New Jersey Devils: Beau Bennett Was A Failed Experiment And Nobody Knows Why

Beau Bennett #8 of the New Jersey Devils (Photo by Christopher Pasatieri/Getty Images)
Beau Bennett #8 of the New Jersey Devils (Photo by Christopher Pasatieri/Getty Images) /

Over the weekend, former New Jersey Devils forward Beau Bennett announced he was retiring from the NHL. He wrote on Twitter that he was leaving professional hockey to join an organization called Pro Mentor in order to teach youth hockey players how to make it to the next level. It’s a great cause to give his time, so it’s nice to see Bennett doing something with his early retirement.

One thing that stood out is the lack of “thank yous” for the Devils in his three-page letter. He specifically thanked the Pittsburgh Penguins, where he won his Stanley Cup Championship. He also thanked some of his youth coaches, his junior team, the University of Denver, and of course his family. His parents got an especially long thank you, and that’s because parents have to give up so much to get their kids into professional hockey.

This just brings us back to the moment the Devils traded a 3rd-round pick to get Bennett on a roster that was rapidly getting younger. Bennett was trying to prove he could stay healthy on a Penguins roster that needed to make decisions on the future next to Sidney Crosby and Evgeni Malkin. Bennett was a 1st-round pick in 2010, so getting him six years later for a 3rd rounder seemed like smart asset management.

The Devils played Bennett in 65 games in 2016-17. He only scored 19 points, but he was an analytical darling. This was a team that just got Taylor Hall on the roster and had a budding Kyle Palmieri and Adam Henrique. Damon Severson broke out, and the Devils seemed like they were destined for better things under Ray Shero and John Hynes.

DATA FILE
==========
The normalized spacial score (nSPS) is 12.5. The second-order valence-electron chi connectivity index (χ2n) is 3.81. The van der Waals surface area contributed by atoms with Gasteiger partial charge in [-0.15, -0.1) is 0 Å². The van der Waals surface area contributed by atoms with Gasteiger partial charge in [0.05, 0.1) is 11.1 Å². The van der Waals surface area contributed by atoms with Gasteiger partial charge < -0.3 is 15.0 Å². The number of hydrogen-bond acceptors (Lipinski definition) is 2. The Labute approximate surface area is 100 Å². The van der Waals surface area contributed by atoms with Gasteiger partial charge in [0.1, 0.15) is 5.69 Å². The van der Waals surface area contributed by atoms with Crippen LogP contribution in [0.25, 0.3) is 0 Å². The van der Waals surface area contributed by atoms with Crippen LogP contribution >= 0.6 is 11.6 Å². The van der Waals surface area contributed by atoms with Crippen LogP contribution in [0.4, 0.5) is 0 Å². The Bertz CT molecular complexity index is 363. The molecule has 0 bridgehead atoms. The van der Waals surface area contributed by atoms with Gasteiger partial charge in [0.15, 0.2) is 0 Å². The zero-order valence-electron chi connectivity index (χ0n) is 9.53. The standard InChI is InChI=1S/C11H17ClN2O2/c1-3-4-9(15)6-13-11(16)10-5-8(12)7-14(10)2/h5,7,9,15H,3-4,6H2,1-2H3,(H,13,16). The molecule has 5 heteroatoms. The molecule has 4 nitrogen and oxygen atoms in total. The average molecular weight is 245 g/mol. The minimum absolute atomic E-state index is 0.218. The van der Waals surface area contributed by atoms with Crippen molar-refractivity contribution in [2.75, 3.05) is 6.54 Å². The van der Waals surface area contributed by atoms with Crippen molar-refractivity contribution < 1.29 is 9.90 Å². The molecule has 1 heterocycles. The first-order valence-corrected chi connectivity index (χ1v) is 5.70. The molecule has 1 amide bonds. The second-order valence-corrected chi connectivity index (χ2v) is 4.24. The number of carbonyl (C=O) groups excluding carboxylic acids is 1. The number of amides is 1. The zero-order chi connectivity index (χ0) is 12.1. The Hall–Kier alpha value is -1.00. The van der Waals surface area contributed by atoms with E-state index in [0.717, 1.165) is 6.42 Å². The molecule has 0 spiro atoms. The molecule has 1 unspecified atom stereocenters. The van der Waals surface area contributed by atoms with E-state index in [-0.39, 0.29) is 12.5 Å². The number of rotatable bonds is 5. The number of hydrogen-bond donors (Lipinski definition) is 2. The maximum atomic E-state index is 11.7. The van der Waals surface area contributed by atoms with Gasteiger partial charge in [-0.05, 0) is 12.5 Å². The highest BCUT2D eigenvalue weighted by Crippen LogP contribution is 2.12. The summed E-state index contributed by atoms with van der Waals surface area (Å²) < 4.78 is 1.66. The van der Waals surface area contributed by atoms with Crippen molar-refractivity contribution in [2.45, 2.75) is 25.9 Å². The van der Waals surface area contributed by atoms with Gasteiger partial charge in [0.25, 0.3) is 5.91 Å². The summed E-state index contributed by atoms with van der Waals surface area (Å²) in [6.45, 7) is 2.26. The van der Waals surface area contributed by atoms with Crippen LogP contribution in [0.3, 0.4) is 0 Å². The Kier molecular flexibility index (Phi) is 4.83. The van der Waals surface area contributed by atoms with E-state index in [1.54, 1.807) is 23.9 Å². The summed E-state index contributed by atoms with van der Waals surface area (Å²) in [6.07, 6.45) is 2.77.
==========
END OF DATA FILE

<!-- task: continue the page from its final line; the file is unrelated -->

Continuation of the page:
Speaking of analytics, Bennett was the best on the roster. Of all regulars in the lineup, Bennett had the best CorsiFor% of anyone. Yes, he was better than Hall. The main issue here was Bennett’s line was getting a ton of chances, but not a lot of them were of the high-danger variety. That is something that can be taught. Bennett needed more patience. Instead, the Devils gave up on him.

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After one season, the Devils decided not to protect him in the 2017 Vegas expansion draft. When the Golden Knights decided to take Jon Merrill, the Devils had a chance to give Bennett another chance for free. Then, they just let him go. For free. They didn’t even offer Bennett a qualifying offer.

Shero once spent a 1st-round pick on Bennett while he was with the Penguins, then he spent a 3rd-round pick for him the second he got the chance with the Devils. Then, after one season with him, he let him go for free? How does that happen?

What made even less sense was what happened next. He signed on the first day of free agency for $650,000 on a one-way deal with the Blues. He was 25 years old and had shown he can provide at the NHL level, but he didn’t make the money some might think he could. The next season, he only got six games with the St. Louis Blues and played 60 in the AHL. He scored 57 points in the AHL. The next season, he took a chance with the KHL by signing with the Dinamo Minsk. He only played five games. The next season he came back to the United States to play with Tuscon, the Arizona Coyotes’ AHL affiliate. There, he scored 40 points in 55 AHL games.

He didn’t even get to play hockey this season, and now his playing career is over. It will always be one of the more confusing situations during Shero’s tenure. This player seemed like he deserved an NHL shot, and once he did, there was a lot to like. Something didn’t work, and his career derailed completely. It’s still one of the great mysteries that’s hit this team during this era.